Cape Rockjumper Chaetops frenatus Scientific name definitions
Version: 2.0 — Published May 17, 2021
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Priorities for Future Research
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Priorities for Future Research
Sensitivity to Climate Change
While there is still no single reason for the link between declining populations and warming temperatures (13), there are multiple areas where the Cape Rockjumper faces potential vulnerability. Physiologically, it faced potentially unsustainable water requirements at high temperatures, with juveniles particularly susceptible (3; 2). In addition, at high temperatures it may have as yet undemonstrated negative knock-on effects due to changes in foraging behavior; birds began foraging more often in shade than sun, and when doing so showed decreased foraging effort (4). For nestlings, higher temperatures (>23°C) resulted in reduced daily mass gain, likely from an increase in nestling water and energy demands (9). As well, there was greater probability of nest predation by snakes (mainly by boomslang Dispholydus typus) increasing at temperatures ca 25 °C (5).
Under predictive future temperature scenarios, the risk of reduced daily body mass and snake predation increased in frequency, duration, and geographic extent (8). For example, from the number of consecutive days where the Cape Rockjumper nestlings were exposed to reduce daily mass gain increased from <5 consecutive days over 22.4°C in 2014 to ca 18–35 consecutive days over 23.4°C by 2076 across the species range. There was also an increase in the risk of snake predation from 20–40 days over 25 °C in 2014 to 40–60 by 2076. A combined predictive map for both the consecutive number of days >22.4°C and number of days >25°C revealed increased the total number of days where rockjumpers are vulnerable to negative temperature effects increase from ca 15–35 to ca 40–80 days by 2076 (8).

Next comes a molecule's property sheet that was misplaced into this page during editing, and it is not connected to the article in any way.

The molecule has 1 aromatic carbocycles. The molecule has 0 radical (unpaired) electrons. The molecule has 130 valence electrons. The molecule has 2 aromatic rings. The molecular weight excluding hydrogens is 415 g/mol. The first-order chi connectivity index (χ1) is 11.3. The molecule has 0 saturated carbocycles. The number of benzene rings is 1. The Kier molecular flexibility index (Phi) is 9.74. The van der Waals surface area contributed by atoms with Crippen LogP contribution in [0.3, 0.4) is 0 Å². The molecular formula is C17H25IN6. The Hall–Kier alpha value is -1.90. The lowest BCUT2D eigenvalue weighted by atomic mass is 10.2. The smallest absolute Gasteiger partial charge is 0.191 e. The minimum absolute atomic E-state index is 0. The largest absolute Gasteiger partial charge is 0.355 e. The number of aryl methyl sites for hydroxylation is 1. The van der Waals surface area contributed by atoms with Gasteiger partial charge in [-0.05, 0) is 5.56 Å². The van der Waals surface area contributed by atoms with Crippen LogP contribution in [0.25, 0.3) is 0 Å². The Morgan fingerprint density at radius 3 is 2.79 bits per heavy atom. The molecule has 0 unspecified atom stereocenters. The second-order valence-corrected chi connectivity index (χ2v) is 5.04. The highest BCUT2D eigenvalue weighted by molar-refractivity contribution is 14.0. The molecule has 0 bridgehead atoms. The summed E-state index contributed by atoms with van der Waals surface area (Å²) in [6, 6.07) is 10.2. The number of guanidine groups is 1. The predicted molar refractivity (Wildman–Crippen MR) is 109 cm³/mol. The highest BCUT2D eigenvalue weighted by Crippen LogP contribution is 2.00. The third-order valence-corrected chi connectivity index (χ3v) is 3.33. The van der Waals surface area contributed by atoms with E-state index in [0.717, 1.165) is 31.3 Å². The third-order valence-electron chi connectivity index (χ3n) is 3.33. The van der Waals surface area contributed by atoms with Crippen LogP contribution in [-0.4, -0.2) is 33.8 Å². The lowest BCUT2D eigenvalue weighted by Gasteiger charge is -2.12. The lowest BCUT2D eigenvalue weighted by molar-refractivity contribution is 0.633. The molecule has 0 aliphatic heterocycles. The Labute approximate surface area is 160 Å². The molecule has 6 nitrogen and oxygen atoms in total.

Areas for Future Research
Further work is needed to isolate the exact reason for population declines that are associated with warming temperatures. There is no information on fledgling survivorship post-fledging. As such, there is no information on whether decreased mass gain at high temperatures has negative effects on their long-term survival, recruitment, and breeding success (9). Long-term studies on population persistence in mountain birds remains a gap in current ecological research (11).
Further study is needed to examine the implications of foraging in the sun and the possibility of missed opportunity costs when birds are using shaded microsites at high temperatures. A supplementary study for its behavior, examining foraging success and energy acquisition from different prey types, would allow for a better understanding of whether there are negative costs associated with birds using shade to try and cope with high temperature (4).
There also is still a general lack of knowledge in regard to its life history. We currently do not have information on adult mortality (natural or from predation) and dispersal. We also do not have complete information on their social group dynamics and cooperative breeding, which will require a more long-term project involving banding of all nestlings and genetic testing. It would also be useful to have a genetic study identifying the relationships between adults in territories and paternity (and maybe even maternity) of eggs.
Due to the prevalence of boomslang as a nest predator there should be a study on the biology and abundance of boomslangs in the fynbos. It is likely they are a major nest predator of all avian species in the fynbos, and so increasing temperature may also place the other endemics and near-endemics at risk. However, their distribution and population abundance throughout the fynbos is as yet unknown.